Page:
Over the last few weeks I’ve used snippets of free time to sort through the antique beer can collection. I’ve looked at each of the 600 or more cans, seeing what I have, picking out favorites, and trying to identify the ones that are valuable to collectors.
I have cone tops, flat tops, zip tops, and pull tops. Many were opened from the bottom, so the top is still intact. Some were never opened at all. Most are steel cans. I’ve sorted out the aluminum cans and put them in big boxes; my first thought was to recycle the aluminum ones, but I can’t bring myself to. Someone went to the trouble to collect them, and even though they aren’t as old as the others, they are still forty years old.
Who collects beer cans? Apparently, a small group of mostly older men across the U.S. Beer can collecting was big in the 70’s. The Brewery Collectibles Club of America and the World-Wide Beer Can Collectors were popular, and there were local swap meets at malls and other places. Since then, few new people have started collecting. Last week I joined the Lonestar Chapter (Texas, of course) of the BCAA, which has less than 100 members.
I’m starting to have an idea of which of my cans are more valuable, but I’m still often wrong. Some of my favorites are only worth $1-$3 each, but I like them anyway. Among those are my Old Frothingslosh cans in multiple colors. I’ve picked all of mine out, washed them, and put them on display. (Yes, I wash old beer cans.) These are also usually the ones my friends notice the quickest. But it seems that every collector has five or ten of these cans which keeps the value lower. I also like my Schmidt cans with various wildlife scenes from the West, but again these are common.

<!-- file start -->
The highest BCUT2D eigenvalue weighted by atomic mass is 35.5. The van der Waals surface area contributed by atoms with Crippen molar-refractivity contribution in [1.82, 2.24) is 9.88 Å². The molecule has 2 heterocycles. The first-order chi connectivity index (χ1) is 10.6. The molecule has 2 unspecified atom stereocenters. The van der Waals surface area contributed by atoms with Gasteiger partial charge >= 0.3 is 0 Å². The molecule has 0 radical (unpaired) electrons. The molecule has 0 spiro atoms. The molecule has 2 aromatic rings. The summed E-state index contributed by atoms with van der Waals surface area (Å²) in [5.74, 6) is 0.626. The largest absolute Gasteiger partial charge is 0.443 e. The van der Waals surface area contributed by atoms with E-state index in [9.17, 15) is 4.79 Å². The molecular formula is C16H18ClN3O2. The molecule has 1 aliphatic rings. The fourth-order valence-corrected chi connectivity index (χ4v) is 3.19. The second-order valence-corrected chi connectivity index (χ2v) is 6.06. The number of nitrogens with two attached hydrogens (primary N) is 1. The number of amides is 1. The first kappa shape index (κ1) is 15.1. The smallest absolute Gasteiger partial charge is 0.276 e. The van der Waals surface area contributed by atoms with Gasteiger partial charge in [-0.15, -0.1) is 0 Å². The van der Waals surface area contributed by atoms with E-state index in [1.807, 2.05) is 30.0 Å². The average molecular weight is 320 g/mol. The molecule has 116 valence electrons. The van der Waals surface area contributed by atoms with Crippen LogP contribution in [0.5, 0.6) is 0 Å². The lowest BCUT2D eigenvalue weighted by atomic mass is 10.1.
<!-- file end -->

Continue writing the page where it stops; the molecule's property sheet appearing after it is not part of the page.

When I find a can in decent condition but have no others like it, that’s a clue that it might be valuable. Also, the more unusual tops (zip tops, juice tops) are more valuable. And sometimes it seems that the more plain the can, the more valuable it is. The more decorated cans were often marketed as collectibles, so more collectors have them. According to a man who has been helping me with values, my two most valuable cans, worth over $100 each, are a solid color with little more than a logo.
A smarter man would turn this inheritance into quick cash. Instead, I’ve gotten too interested to let the collection go. I’ve even bought an old Shiner Beer can that I saw on a collectors group website. The cans I want to collect the most right now are any from Shiner brewery in Shiner, Texas, anything from Lonestar or Pearl (also Texas), and any of the Tennent’s Girls cans (because I like women).
Luckily, our new home has plenty space for me to have this annoying collection without my wife having to see it. Had this been in our old house, it would have been a definite no. And I’m also helping to justify my new hobby by selling some; I sold a Green River soda can for $10. I’ll be shipping it to Arizona later today. I have a steel, pop-top Coke can that’s never been opened that I’ll also list later today. As long as my sales exceed my expenses, I think I can get away with my new, strange hobby.